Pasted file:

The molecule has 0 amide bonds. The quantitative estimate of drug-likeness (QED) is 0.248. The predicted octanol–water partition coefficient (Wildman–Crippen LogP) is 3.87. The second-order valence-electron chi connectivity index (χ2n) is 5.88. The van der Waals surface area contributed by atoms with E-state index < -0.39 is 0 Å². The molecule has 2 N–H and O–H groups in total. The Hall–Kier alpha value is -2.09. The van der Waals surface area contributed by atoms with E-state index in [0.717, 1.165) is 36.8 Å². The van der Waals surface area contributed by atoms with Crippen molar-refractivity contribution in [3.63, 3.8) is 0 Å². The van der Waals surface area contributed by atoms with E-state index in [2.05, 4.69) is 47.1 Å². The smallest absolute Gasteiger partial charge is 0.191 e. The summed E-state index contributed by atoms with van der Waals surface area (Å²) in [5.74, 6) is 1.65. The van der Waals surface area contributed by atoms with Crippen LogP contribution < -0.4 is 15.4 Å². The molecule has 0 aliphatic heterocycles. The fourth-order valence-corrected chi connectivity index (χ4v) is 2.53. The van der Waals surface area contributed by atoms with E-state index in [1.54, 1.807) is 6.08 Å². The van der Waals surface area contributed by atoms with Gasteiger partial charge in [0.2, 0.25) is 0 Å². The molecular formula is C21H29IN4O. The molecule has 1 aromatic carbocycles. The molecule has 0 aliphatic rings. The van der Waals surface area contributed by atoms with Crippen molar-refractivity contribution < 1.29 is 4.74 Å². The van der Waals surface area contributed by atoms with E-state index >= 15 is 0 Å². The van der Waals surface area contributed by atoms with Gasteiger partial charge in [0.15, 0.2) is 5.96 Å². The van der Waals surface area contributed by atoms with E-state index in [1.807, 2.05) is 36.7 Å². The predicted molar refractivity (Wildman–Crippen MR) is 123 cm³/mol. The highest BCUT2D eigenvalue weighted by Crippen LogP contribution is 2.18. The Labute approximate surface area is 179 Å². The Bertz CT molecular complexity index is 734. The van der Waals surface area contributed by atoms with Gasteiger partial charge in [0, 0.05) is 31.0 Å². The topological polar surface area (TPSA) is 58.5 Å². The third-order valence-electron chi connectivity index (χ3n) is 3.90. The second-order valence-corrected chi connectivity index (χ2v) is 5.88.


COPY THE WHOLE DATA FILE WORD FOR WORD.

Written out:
The molecule has 0 amide bonds. The quantitative estimate of drug-likeness (QED) is 0.248. The predicted octanol–water partition coefficient (Wildman–Crippen LogP) is 3.87. The second-order valence-electron chi connectivity index (χ2n) is 5.88. The van der Waals surface area contributed by atoms with E-state index < -0.39 is 0 Å². The molecule has 2 N–H and O–H groups in total. The Hall–Kier alpha value is -2.09. The van der Waals surface area contributed by atoms with E-state index in [0.717, 1.165) is 36.8 Å². The van der Waals surface area contributed by atoms with Crippen molar-refractivity contribution in [3.63, 3.8) is 0 Å². The van der Waals surface area contributed by atoms with E-state index in [2.05, 4.69) is 47.1 Å². The smallest absolute Gasteiger partial charge is 0.191 e. The summed E-state index contributed by atoms with van der Waals surface area (Å²) in [5.74, 6) is 1.65. The van der Waals surface area contributed by atoms with Crippen LogP contribution < -0.4 is 15.4 Å². The molecule has 0 aliphatic heterocycles. The fourth-order valence-corrected chi connectivity index (χ4v) is 2.53. The van der Waals surface area contributed by atoms with E-state index in [1.54, 1.807) is 6.08 Å². The van der Waals surface area contributed by atoms with Gasteiger partial charge in [0.2, 0.25) is 0 Å². The molecular formula is C21H29IN4O. The molecule has 1 aromatic carbocycles. The molecule has 0 aliphatic rings. The van der Waals surface area contributed by atoms with Crippen molar-refractivity contribution < 1.29 is 4.74 Å². The van der Waals surface area contributed by atoms with E-state index >= 15 is 0 Å². The van der Waals surface area contributed by atoms with Gasteiger partial charge in [0.15, 0.2) is 5.96 Å². The van der Waals surface area contributed by atoms with E-state index in [1.807, 2.05) is 36.7 Å². The predicted molar refractivity (Wildman–Crippen MR) is 123 cm³/mol. The highest BCUT2D eigenvalue weighted by Crippen LogP contribution is 2.18. The Labute approximate surface area is 179 Å². The Bertz CT molecular complexity index is 734. The van der Waals surface area contributed by atoms with Gasteiger partial charge in [0, 0.05) is 31.0 Å². The topological polar surface area (TPSA) is 58.5 Å². The third-order valence-electron chi connectivity index (χ3n) is 3.90. The second-order valence-corrected chi connectivity index (χ2v) is 5.88.